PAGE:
Being a buyer and a seller | Who would do it??

Being a buyer and a seller: who would do it??

Toby Brown

Having been selling homes for over 16 years now and having bought a couple too personally, you would think that I would be immune to the stresses, trials and tribulations of the buying / selling process.

Well, Faye and I had a little boy last year (Henry) and already had our beloved Baxter (cocker spaniel). At the end of this summer, we decided to move from our flat to a house with a garden and basically pretend to be grown up at last!

What could be easier? We had a lovely apartment overlooking the river, which we had refurbished to a good standard, within a development with outstanding landscaped gardens and lots of shops and transport amenities nearby.
We weren’t aiming for a record breaking price; just one to sell fairly and enable to move quickly…oh and I’m an estate agent too so could control the marketing, listing and viewings myself.

Well that was July 2021 and by November 2021 we had only had three viewings and zero offers, even after a price drop. We pinned our hopes on a couple of houses to buy, but weren’t proceedable so no offer we made was taken seriously.
We were in the great land of limbo: already moved on in our heads but not in person.

Finally in Spring this year we agreed an offer with a cash buyer willing to pay a decent price, and we quickly went out hunting for houses. Despite originally thinking of moving out of London, then to Fulham, we ended up making an asking price offer on the first house we saw in Southfields.
It is a different market altogether for houses out of zone one! Within ten minutes of viewing a house and being ushered out, another buyer was lining up to make an offer.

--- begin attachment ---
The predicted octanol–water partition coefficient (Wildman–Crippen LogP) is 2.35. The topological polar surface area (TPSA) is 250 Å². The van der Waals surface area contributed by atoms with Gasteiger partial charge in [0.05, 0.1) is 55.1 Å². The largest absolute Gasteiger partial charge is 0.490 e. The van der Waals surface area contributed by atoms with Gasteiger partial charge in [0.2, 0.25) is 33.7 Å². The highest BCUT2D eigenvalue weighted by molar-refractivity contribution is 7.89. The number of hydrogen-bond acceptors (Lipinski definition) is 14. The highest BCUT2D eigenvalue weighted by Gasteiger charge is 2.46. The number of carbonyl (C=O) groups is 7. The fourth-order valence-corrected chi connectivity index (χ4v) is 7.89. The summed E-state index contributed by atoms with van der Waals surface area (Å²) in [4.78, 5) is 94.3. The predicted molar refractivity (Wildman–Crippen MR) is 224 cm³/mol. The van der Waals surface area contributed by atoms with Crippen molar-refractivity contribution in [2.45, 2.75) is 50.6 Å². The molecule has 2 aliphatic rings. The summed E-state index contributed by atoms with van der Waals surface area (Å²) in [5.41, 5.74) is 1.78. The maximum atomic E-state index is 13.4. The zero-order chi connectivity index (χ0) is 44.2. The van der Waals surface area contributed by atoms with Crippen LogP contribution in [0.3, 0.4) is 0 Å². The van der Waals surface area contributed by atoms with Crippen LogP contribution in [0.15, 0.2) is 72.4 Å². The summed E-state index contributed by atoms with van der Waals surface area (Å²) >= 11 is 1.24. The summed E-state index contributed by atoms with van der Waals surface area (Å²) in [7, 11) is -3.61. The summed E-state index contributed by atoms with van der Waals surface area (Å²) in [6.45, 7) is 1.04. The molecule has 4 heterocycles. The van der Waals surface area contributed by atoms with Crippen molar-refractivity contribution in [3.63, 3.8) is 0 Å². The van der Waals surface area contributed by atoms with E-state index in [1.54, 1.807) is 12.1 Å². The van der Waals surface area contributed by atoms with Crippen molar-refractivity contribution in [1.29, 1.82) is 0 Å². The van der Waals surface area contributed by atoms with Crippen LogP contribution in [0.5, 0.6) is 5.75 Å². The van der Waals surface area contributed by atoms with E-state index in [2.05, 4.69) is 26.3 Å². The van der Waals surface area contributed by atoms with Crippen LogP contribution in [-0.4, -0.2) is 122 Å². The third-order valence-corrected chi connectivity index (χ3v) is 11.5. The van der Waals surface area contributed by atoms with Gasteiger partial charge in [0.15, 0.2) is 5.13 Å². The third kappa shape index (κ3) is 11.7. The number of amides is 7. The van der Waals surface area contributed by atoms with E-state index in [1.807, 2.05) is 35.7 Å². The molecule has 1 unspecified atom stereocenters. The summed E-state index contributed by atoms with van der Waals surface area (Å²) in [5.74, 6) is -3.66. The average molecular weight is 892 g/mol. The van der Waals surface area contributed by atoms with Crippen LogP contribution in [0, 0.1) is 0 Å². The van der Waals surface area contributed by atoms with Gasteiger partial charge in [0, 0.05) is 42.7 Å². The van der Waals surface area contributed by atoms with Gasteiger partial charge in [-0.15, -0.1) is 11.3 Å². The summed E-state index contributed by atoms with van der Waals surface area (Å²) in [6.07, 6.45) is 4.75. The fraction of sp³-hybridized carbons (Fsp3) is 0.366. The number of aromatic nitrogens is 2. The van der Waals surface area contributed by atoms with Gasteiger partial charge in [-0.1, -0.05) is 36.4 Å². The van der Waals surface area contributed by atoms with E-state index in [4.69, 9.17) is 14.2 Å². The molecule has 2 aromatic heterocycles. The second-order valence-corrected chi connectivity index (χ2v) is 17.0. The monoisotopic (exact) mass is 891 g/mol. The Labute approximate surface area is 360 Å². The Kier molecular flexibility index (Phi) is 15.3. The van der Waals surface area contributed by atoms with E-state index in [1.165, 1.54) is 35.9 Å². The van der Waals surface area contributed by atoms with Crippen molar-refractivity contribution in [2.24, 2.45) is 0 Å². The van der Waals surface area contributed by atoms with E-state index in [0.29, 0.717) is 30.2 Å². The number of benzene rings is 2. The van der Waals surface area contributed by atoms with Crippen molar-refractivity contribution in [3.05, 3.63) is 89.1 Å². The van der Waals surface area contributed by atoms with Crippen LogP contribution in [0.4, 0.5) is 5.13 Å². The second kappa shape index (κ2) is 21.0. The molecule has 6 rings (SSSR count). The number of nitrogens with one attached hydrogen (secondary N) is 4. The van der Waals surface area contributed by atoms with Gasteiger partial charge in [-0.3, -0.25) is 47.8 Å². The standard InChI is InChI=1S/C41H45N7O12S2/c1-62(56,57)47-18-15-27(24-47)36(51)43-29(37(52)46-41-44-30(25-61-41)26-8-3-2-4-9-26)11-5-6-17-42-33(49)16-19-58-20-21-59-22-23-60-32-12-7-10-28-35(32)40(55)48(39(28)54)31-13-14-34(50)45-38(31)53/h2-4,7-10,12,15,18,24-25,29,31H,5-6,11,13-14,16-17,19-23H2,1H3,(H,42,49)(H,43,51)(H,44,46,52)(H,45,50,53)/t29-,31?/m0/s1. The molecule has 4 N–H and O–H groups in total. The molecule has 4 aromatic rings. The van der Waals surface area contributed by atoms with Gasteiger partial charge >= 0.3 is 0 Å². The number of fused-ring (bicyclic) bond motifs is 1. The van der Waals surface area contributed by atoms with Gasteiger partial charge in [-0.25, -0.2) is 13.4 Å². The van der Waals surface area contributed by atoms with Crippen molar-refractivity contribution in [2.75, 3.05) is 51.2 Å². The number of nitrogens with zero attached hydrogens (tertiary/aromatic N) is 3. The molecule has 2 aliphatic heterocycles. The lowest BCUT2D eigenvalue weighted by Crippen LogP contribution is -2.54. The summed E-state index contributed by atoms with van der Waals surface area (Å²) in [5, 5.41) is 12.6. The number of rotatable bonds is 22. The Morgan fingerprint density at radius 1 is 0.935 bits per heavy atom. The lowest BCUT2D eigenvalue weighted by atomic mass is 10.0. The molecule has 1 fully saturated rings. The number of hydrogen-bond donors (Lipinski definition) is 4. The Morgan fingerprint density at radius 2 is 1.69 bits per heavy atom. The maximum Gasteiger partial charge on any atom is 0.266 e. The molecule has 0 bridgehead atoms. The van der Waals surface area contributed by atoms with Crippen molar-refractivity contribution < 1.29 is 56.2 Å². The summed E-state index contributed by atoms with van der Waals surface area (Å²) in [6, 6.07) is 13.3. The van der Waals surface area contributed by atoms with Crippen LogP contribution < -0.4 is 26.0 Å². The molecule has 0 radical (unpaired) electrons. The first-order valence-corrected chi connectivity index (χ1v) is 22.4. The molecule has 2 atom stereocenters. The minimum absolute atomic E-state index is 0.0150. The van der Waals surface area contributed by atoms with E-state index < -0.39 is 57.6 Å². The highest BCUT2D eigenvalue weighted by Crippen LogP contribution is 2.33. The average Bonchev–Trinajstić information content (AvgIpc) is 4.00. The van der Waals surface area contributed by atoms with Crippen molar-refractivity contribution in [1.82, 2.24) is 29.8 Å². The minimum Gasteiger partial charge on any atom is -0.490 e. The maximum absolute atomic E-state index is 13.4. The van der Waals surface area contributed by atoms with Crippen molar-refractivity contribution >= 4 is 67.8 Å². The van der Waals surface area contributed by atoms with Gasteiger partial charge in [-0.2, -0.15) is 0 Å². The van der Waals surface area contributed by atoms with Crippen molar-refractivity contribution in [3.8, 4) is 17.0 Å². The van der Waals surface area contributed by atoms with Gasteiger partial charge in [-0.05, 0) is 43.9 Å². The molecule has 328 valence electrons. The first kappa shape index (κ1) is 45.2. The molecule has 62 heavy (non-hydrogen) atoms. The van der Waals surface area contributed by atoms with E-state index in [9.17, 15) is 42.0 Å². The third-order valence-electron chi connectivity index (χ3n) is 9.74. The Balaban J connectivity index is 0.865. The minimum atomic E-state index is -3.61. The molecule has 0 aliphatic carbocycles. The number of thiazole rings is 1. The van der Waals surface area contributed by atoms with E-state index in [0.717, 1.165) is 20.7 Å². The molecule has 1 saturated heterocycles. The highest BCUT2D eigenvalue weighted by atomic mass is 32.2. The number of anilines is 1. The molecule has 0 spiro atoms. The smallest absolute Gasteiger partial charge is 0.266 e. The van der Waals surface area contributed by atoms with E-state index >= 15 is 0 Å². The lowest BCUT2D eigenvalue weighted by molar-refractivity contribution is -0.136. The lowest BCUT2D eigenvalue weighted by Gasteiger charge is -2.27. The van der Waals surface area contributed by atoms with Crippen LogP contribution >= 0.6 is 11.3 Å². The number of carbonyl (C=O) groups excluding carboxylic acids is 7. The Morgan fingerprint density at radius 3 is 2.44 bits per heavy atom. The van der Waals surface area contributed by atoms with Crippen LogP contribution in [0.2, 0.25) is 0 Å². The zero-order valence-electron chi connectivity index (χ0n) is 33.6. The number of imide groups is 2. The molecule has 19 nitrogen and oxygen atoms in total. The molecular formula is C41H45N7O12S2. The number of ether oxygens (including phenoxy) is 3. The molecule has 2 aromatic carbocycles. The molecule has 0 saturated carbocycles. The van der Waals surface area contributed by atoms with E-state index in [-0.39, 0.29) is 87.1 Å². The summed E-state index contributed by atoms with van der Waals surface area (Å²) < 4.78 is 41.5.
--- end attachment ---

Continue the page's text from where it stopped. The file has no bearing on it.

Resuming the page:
So that all sounds good doesn’t it. Finally on our way. What could go wrong?

Well, our buyers solicitor decided not to ask any questions to our solicitor for about a month. Standard practice for a lot of solicitors. Don’t move a muscle until you’re fully instructed and have all 24 AML boxes ticked, and money on account, and certainly don’t even acknowledge the other solicitors until you have applied for and got local authority searches back, (which never come up with anything negative anyway in our area of London so are completely pointless anyway).

There’s where the stress begins in full. We’re being chased on a daily basis from a rabid and stereotypically shark like estate agent as to when we are exchanging, and whilst we have been on top of our solicitors to get all questions over answered, we are being held up by a solicitor we can’t control.

We’re also being held up by the monstrous mortgage process. After the 48 personal and financial documents requested by our broker and after chasing myself on a daily basis to book the valuation in, 6 weeks later we still have no valuation booked in.
This frustrates the owner of our house rightfully, but isn’t managed well by their estate agent who just gives us threatening WhatsApp messages to say his clients are getting to the end of their tether and are on the verge of selling elsewhere. Nice. No wonder estate agents have a bad name in general.